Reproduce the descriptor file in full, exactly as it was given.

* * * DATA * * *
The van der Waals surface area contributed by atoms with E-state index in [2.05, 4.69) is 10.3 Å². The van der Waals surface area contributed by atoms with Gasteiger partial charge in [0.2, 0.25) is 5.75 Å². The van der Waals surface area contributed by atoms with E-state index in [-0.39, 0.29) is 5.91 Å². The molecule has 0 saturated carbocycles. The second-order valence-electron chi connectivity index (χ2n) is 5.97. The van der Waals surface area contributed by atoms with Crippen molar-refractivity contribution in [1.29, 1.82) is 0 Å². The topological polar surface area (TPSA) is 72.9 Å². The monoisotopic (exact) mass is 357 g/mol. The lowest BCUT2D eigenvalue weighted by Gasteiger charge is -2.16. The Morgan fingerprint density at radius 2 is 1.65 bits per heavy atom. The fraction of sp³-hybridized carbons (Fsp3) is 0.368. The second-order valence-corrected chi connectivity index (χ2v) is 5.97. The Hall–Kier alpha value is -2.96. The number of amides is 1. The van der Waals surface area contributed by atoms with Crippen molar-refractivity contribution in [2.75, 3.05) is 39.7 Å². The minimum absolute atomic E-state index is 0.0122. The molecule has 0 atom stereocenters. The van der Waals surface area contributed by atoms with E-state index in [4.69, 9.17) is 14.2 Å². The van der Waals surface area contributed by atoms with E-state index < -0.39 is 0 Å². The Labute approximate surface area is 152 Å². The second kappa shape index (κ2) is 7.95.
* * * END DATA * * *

The van der Waals surface area contributed by atoms with E-state index in [2.05, 4.69) is 10.3 Å². The van der Waals surface area contributed by atoms with Gasteiger partial charge in [0.2, 0.25) is 5.75 Å². The van der Waals surface area contributed by atoms with E-state index in [-0.39, 0.29) is 5.91 Å². The molecule has 0 saturated carbocycles. The second-order valence-electron chi connectivity index (χ2n) is 5.97. The van der Waals surface area contributed by atoms with Crippen molar-refractivity contribution in [1.29, 1.82) is 0 Å². The topological polar surface area (TPSA) is 72.9 Å². The monoisotopic (exact) mass is 357 g/mol. The lowest BCUT2D eigenvalue weighted by Gasteiger charge is -2.16. The Morgan fingerprint density at radius 2 is 1.65 bits per heavy atom. The fraction of sp³-hybridized carbons (Fsp3) is 0.368. The second-order valence-corrected chi connectivity index (χ2v) is 5.97. The Hall–Kier alpha value is -2.96. The number of amides is 1. The van der Waals surface area contributed by atoms with Crippen molar-refractivity contribution in [2.75, 3.05) is 39.7 Å². The minimum absolute atomic E-state index is 0.0122. The molecule has 0 atom stereocenters. The van der Waals surface area contributed by atoms with E-state index in [4.69, 9.17) is 14.2 Å². The van der Waals surface area contributed by atoms with E-state index < -0.39 is 0 Å². The Labute approximate surface area is 152 Å². The second kappa shape index (κ2) is 7.95.